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Karen Kevorkian


Dark Red and Green

It is a year when girls enamel their toenails black. What makes this a special day — a man kneeling importantly on his roof, hammering echoing across the field, redly arid small houses, rapacious trees, water rushing from a tap, dishes clinking syllables

spires of grass in stately side to side, a bee flying away from a flower then returning to the same pale ear, soon too dust laden to rise — grief returns fluttering, sunlight full on it. In the dance

lean bodies of boys shift like tall stalks in a row of stalks, fragrant smoke in their hair, the certain rise and fall of their feet. Obsidian water slashed by thick wooden planks utters pith

the body in bed still draped in night's creased tossings, the fan overhead whose white blades at certain before-daylight hours dissolve into gray ceiling ferment. Nebulous the difference between blade and void, solid and air

the way women dancing look to their feet or to one side, beating mechanical time with little bunches of grass. Quicker and younger, the boys shake gourds loose with seed. Each blanket-shouldered old man carries one drum, as if one drum is all the world needs to complete the winding rows of the dance, its turns and returns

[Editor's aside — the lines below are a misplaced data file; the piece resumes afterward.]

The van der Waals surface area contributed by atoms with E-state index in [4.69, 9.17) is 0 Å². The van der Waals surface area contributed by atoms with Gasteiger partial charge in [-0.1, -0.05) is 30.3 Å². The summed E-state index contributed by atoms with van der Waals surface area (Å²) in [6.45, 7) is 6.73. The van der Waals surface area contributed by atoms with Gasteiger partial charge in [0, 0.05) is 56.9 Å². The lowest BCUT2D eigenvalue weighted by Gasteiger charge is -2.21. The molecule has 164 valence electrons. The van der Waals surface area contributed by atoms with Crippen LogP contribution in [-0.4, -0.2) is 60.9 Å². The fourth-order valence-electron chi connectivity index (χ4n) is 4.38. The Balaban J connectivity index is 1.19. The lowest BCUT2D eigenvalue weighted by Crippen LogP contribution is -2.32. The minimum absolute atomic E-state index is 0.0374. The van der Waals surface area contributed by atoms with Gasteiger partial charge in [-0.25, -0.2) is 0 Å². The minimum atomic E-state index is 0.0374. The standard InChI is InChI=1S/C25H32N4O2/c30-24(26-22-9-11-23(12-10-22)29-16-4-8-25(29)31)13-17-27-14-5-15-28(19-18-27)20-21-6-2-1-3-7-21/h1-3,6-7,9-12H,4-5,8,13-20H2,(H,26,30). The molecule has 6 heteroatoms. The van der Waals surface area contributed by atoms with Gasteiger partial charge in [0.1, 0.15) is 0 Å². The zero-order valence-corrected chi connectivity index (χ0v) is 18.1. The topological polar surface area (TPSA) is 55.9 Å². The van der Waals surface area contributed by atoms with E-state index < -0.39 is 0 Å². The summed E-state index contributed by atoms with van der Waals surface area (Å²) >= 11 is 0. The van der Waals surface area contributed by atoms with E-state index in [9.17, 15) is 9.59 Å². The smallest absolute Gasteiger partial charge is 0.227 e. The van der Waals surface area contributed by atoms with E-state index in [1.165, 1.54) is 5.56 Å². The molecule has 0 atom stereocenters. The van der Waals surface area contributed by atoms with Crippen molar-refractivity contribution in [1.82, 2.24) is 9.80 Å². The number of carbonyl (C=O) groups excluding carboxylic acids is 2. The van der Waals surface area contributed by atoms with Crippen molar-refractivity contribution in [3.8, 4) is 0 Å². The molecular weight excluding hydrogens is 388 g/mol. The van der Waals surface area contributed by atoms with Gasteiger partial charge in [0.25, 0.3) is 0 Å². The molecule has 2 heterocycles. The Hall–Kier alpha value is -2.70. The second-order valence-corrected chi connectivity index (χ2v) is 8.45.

fat foxtails bouncing at the boys' waists, in the hair of each a tentative feather. Hackberry leaves sieve to paper the sun parchments through. Whuh uhn huh woes the dove. Dusk's gray tree shadow rivers the last green surge of grass. Too much green and relief at a red car passing.


Karen Kevorkian recently published two poetry collections, Lizard Dream (What Books Press) and White Stucco Black Wing (Red Hen Press). Her work has appeared in Michigan Quarterly Review, Poetry International, Quarterly West, Agni Online, and Massachusetts Review. She teaches poetry and fiction writing workshops at UCLA.


— posted August 2013
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